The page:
After twenty-three episodes that ranged from very high highs to some very low lows, the third season of The CW’s Arrow came to a close with “My Name Is Oliver Queen” on May 13. Now, with five months of hiatus until the premiere of Season 4, fans are left trying to make sense of nearly two dozen episodes that changed the foundation of the show forever. For better or worse, there’s plenty of material to cover; therefore, in the name of ongoing examination, rumination, and extrapolation, each Wednesday will feature an in-depth look back at certain aspects of Season 3 of Arrow. This week’s installment will examine what worked, what didn’t, and what needs to happen next with regard to Lazarus Pits in the series mythology.
What Worked: The concept of the Lazarus Pit is pretty extreme for a show such as Arrow. Despite being the founding franchise in the comic universe on The CW, Arrow was always more or less rooted in realism, and naturally occurring pools of resurrection waters are awfully far-fetched. Fortunately, the show dropped hints throughout the third season that something so fantastical could – or even had to – exist. From Ra’s al Ghul’s assertion that he had not been challenged to a duel for more than sixty years to his pitch to Oliver about the prolonged lifespan that would come with acceptance of the title of Demon’s Head, the relatively gradual introduction of the properties of the Lazarus Pit was not as ridiculous as it could have been.
The Lazarus Pit brought a bit of retroactive relief. As difficult as it had been emotionally to accept seeing Oliver thoroughly trounced in the mountaintop duel with Ra’s, it was even harder to accept it practically. The narrative may have constructed the conflict as a duel between a vigilante archer and the Demon’s Head himself, but the visual presented the audience with a battle between Stephen Amell’s Oliver and Matt Nable’s Ra’s. With Amell visible throughout the entire sequence and the camera more or less concealing Nable’s double…well, it didn’t seem like a sequence that would have ended with Oliver as the man being kicked off the mountain. Matt Nable is a fit guy who would definitely have most people running in the opposite direction of a duel, but Stephen Amell is basically a man carved out of marble to be the physical ideal. There had to be a reason why Ra’s would so easily defeat Oliver when Oliver had fared decently up against the Dark Archer and even the Mirakuru-ed Slade Wilson. It couldn’t just be middle-aged Matt Nable besting Stephen Amell on a mountain.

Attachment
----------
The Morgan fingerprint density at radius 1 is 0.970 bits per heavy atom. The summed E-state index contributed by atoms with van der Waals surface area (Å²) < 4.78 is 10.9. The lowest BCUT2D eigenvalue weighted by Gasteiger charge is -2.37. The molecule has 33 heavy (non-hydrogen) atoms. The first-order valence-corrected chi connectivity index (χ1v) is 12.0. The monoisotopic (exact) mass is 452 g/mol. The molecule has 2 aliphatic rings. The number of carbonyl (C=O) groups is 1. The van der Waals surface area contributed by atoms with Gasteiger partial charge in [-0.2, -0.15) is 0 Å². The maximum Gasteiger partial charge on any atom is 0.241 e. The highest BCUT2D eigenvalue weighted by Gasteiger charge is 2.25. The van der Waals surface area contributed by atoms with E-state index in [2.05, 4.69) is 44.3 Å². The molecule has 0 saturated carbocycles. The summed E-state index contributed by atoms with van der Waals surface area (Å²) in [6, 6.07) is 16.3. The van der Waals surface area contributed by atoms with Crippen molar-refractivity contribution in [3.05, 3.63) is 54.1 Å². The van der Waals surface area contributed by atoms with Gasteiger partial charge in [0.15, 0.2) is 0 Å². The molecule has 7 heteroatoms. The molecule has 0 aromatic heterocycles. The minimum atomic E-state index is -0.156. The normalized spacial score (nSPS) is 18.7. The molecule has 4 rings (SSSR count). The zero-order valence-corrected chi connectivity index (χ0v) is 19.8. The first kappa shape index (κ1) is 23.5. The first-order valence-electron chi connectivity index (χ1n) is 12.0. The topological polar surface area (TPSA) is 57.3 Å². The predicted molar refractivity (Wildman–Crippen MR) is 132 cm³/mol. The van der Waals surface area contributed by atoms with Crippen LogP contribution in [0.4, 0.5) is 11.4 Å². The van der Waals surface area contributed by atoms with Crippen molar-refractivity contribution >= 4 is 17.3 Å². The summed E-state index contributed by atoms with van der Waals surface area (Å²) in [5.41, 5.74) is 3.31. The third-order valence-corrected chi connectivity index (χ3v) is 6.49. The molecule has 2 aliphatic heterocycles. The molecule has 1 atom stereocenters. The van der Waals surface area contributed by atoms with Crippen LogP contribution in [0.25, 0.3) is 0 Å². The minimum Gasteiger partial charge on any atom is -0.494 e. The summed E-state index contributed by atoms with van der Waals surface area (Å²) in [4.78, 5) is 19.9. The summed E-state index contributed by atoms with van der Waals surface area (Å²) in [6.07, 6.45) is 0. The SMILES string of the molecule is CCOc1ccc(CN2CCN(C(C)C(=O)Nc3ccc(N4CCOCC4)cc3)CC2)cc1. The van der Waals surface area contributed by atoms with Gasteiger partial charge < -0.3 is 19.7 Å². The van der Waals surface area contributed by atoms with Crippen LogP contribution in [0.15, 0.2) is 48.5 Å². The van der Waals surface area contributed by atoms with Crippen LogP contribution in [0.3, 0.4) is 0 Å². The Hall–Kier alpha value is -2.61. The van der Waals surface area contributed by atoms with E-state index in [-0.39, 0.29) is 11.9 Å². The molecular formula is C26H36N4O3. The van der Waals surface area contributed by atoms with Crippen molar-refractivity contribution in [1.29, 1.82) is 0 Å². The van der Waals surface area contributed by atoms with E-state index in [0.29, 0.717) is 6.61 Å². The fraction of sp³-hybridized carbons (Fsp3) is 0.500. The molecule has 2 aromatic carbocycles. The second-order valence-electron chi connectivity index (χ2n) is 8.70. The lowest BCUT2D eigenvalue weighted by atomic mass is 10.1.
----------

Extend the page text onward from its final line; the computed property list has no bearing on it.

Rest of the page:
With the introduction of the Lazarus Pit, the audience could just go right ahead and accept Ra’s al Ghul having mastered so many forms of fighting over his centuries of existence that of course he would defeat Oliver. It didn’t necessarily matter that Nable’s musculature is more meat than tone; he had the knowledge and the skills accumulated over hundreds of years as an assassin. Of course he could win.
The Lazarus Pit also allowed the plot a semi-organic way to raise the stakes high enough to justify Oliver joining the League of Assassins. Oliver was willing to allow himself to be framed and chased and even imprisoned rather than agree to join the League; it had to be something drastic for him to cede to Ra’s’ wishes…and for nobody to be able to talk him out of it. Even his lady love and his brother in all but blood couldn’t have changed his mind, and both Felicity and Diggle knew better than to try. One of the only two things that Oliver was sure of in the world was that he would do anything to save his sister; Thea was getting dunked in that pool of resurrection juice even if Oliver had needed to strap her to his back and climb another mountain to do it. Well played, Ra’s.
Of course, the existence of the Lazarus Pit meant that Oliver would have a chance to reaffirm that second thing that he was sure of in the world after finally hearing a reciprocation in the flickering candlelight of a gorgeously appointed Nanda Parbat set of rooms the night before he would sell his soul to the devil.
That’s a fancy way of using an examination of Lazarus Pits to refer to Oliver and Felicity’s love den shenanigans. Why not? It’s hiatus.
In the grander scheme of The CW’s DC comics universe, the Lazarus Pits will apparently play an essential role in validating Sara Lance’s inclusion in the cast of characters for the upcoming Flarrow spinoff. The first look at Legends of Tomorrow featured Caity Lotz rather awesomely bursting out from beneath the surface of a Pit. All things considered, this was actually the least contrived way to bring both Sara and Lotz back to the land of the living on The CW.